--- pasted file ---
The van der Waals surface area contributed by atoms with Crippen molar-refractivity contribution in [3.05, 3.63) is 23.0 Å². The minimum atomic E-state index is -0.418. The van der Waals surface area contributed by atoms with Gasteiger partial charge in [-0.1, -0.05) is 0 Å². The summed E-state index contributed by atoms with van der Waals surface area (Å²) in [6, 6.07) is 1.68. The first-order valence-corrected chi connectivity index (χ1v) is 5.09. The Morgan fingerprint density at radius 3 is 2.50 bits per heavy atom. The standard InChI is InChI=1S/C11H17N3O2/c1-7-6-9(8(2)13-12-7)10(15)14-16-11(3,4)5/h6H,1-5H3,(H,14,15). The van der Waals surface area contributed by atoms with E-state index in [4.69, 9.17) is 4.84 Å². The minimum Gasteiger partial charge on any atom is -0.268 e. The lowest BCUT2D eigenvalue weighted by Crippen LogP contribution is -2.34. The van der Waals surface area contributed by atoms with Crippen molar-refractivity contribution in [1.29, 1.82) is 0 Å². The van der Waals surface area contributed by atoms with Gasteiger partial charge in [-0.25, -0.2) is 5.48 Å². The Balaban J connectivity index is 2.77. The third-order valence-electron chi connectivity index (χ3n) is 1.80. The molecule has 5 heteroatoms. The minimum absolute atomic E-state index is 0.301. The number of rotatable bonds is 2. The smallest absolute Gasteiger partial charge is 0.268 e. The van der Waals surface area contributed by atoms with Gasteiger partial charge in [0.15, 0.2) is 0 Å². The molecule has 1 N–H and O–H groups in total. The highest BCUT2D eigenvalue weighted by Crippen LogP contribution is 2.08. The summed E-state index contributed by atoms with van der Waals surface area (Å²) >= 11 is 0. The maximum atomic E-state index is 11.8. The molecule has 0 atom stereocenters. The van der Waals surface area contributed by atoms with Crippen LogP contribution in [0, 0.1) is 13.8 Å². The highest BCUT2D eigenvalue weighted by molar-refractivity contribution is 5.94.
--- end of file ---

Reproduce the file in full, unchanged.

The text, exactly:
The van der Waals surface area contributed by atoms with Crippen molar-refractivity contribution in [3.05, 3.63) is 23.0 Å². The minimum atomic E-state index is -0.418. The van der Waals surface area contributed by atoms with Gasteiger partial charge in [-0.1, -0.05) is 0 Å². The summed E-state index contributed by atoms with van der Waals surface area (Å²) in [6, 6.07) is 1.68. The first-order valence-corrected chi connectivity index (χ1v) is 5.09. The Morgan fingerprint density at radius 3 is 2.50 bits per heavy atom. The standard InChI is InChI=1S/C11H17N3O2/c1-7-6-9(8(2)13-12-7)10(15)14-16-11(3,4)5/h6H,1-5H3,(H,14,15). The van der Waals surface area contributed by atoms with E-state index in [4.69, 9.17) is 4.84 Å². The minimum Gasteiger partial charge on any atom is -0.268 e. The lowest BCUT2D eigenvalue weighted by Crippen LogP contribution is -2.34. The van der Waals surface area contributed by atoms with Crippen molar-refractivity contribution in [1.29, 1.82) is 0 Å². The van der Waals surface area contributed by atoms with Gasteiger partial charge in [-0.25, -0.2) is 5.48 Å². The Balaban J connectivity index is 2.77. The third-order valence-electron chi connectivity index (χ3n) is 1.80. The molecule has 5 heteroatoms. The minimum absolute atomic E-state index is 0.301. The number of rotatable bonds is 2. The smallest absolute Gasteiger partial charge is 0.268 e. The van der Waals surface area contributed by atoms with Gasteiger partial charge in [0.15, 0.2) is 0 Å². The molecule has 1 N–H and O–H groups in total. The highest BCUT2D eigenvalue weighted by Crippen LogP contribution is 2.08. The summed E-state index contributed by atoms with van der Waals surface area (Å²) >= 11 is 0. The maximum atomic E-state index is 11.8. The molecule has 0 atom stereocenters. The van der Waals surface area contributed by atoms with Crippen LogP contribution in [0, 0.1) is 13.8 Å². The highest BCUT2D eigenvalue weighted by molar-refractivity contribution is 5.94.